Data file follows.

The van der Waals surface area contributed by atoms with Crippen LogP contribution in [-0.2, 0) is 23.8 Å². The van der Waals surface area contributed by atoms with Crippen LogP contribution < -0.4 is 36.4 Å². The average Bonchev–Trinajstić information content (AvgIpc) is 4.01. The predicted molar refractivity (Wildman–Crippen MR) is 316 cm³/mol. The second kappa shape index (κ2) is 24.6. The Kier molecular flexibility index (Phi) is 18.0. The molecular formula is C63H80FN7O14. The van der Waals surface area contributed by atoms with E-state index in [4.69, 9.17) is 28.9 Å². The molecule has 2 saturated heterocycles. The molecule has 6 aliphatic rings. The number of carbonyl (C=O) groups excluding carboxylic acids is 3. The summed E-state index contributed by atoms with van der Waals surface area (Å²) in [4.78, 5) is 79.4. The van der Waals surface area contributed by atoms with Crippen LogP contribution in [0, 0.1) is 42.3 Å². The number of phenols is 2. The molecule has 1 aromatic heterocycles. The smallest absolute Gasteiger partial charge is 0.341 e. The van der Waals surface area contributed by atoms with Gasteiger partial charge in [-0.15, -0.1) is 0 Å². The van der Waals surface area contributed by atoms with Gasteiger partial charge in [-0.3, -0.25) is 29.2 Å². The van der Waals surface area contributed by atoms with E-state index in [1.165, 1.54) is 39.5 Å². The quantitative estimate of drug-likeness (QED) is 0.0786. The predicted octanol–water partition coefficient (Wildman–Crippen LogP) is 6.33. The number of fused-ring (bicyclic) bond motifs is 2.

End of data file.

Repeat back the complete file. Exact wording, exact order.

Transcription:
The van der Waals surface area contributed by atoms with Crippen LogP contribution in [-0.2, 0) is 23.8 Å². The van der Waals surface area contributed by atoms with Crippen LogP contribution < -0.4 is 36.4 Å². The average Bonchev–Trinajstić information content (AvgIpc) is 4.01. The predicted molar refractivity (Wildman–Crippen MR) is 316 cm³/mol. The second kappa shape index (κ2) is 24.6. The Kier molecular flexibility index (Phi) is 18.0. The molecular formula is C63H80FN7O14. The van der Waals surface area contributed by atoms with E-state index in [4.69, 9.17) is 28.9 Å². The molecule has 2 saturated heterocycles. The molecule has 6 aliphatic rings. The number of carbonyl (C=O) groups excluding carboxylic acids is 3. The summed E-state index contributed by atoms with van der Waals surface area (Å²) in [4.78, 5) is 79.4. The van der Waals surface area contributed by atoms with Crippen LogP contribution in [0, 0.1) is 42.3 Å². The number of phenols is 2. The molecule has 1 aromatic heterocycles. The smallest absolute Gasteiger partial charge is 0.341 e. The van der Waals surface area contributed by atoms with Gasteiger partial charge in [-0.15, -0.1) is 0 Å². The van der Waals surface area contributed by atoms with Gasteiger partial charge in [-0.3, -0.25) is 29.2 Å². The van der Waals surface area contributed by atoms with E-state index in [1.165, 1.54) is 39.5 Å². The quantitative estimate of drug-likeness (QED) is 0.0786. The predicted octanol–water partition coefficient (Wildman–Crippen LogP) is 6.33. The number of fused-ring (bicyclic) bond motifs is 2.